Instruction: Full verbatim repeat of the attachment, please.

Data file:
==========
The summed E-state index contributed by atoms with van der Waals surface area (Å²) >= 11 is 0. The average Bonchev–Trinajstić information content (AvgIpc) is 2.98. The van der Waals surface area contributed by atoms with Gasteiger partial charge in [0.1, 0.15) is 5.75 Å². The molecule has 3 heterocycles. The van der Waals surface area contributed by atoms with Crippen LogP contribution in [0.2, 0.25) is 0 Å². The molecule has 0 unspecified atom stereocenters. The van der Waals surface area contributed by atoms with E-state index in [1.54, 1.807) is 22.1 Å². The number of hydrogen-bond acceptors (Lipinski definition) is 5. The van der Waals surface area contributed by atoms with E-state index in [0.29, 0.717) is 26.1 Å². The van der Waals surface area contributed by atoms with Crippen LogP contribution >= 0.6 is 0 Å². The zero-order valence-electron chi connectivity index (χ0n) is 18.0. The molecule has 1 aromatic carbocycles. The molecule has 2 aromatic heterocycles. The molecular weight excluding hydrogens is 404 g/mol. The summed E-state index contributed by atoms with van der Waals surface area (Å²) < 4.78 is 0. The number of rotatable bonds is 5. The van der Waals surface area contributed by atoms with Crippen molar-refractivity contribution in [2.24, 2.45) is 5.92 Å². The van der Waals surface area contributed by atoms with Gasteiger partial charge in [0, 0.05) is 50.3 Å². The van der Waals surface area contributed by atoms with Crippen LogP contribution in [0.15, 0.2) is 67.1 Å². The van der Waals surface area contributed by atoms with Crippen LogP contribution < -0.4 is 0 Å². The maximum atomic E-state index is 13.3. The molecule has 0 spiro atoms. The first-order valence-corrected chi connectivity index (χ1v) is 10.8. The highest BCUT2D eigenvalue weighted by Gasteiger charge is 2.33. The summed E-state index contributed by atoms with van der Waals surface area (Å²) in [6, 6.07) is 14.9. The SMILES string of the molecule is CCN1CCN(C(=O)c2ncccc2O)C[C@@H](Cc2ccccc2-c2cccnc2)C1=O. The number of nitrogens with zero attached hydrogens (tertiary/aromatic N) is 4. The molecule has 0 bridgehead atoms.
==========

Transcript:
The summed E-state index contributed by atoms with van der Waals surface area (Å²) >= 11 is 0. The average Bonchev–Trinajstić information content (AvgIpc) is 2.98. The van der Waals surface area contributed by atoms with Gasteiger partial charge in [0.1, 0.15) is 5.75 Å². The molecule has 3 heterocycles. The van der Waals surface area contributed by atoms with Crippen LogP contribution in [0.2, 0.25) is 0 Å². The molecule has 0 unspecified atom stereocenters. The van der Waals surface area contributed by atoms with E-state index in [1.54, 1.807) is 22.1 Å². The number of hydrogen-bond acceptors (Lipinski definition) is 5. The van der Waals surface area contributed by atoms with E-state index in [0.29, 0.717) is 26.1 Å². The van der Waals surface area contributed by atoms with Crippen LogP contribution >= 0.6 is 0 Å². The zero-order valence-electron chi connectivity index (χ0n) is 18.0. The molecule has 1 aromatic carbocycles. The molecule has 2 aromatic heterocycles. The molecular weight excluding hydrogens is 404 g/mol. The summed E-state index contributed by atoms with van der Waals surface area (Å²) < 4.78 is 0. The number of rotatable bonds is 5. The van der Waals surface area contributed by atoms with Crippen molar-refractivity contribution in [2.24, 2.45) is 5.92 Å². The van der Waals surface area contributed by atoms with Gasteiger partial charge in [0, 0.05) is 50.3 Å². The van der Waals surface area contributed by atoms with Crippen LogP contribution in [0.15, 0.2) is 67.1 Å². The van der Waals surface area contributed by atoms with Crippen LogP contribution < -0.4 is 0 Å². The maximum atomic E-state index is 13.3. The molecule has 0 spiro atoms. The first-order valence-corrected chi connectivity index (χ1v) is 10.8. The highest BCUT2D eigenvalue weighted by Gasteiger charge is 2.33. The summed E-state index contributed by atoms with van der Waals surface area (Å²) in [6, 6.07) is 14.9. The SMILES string of the molecule is CCN1CCN(C(=O)c2ncccc2O)C[C@@H](Cc2ccccc2-c2cccnc2)C1=O. The number of nitrogens with zero attached hydrogens (tertiary/aromatic N) is 4. The molecule has 0 bridgehead atoms.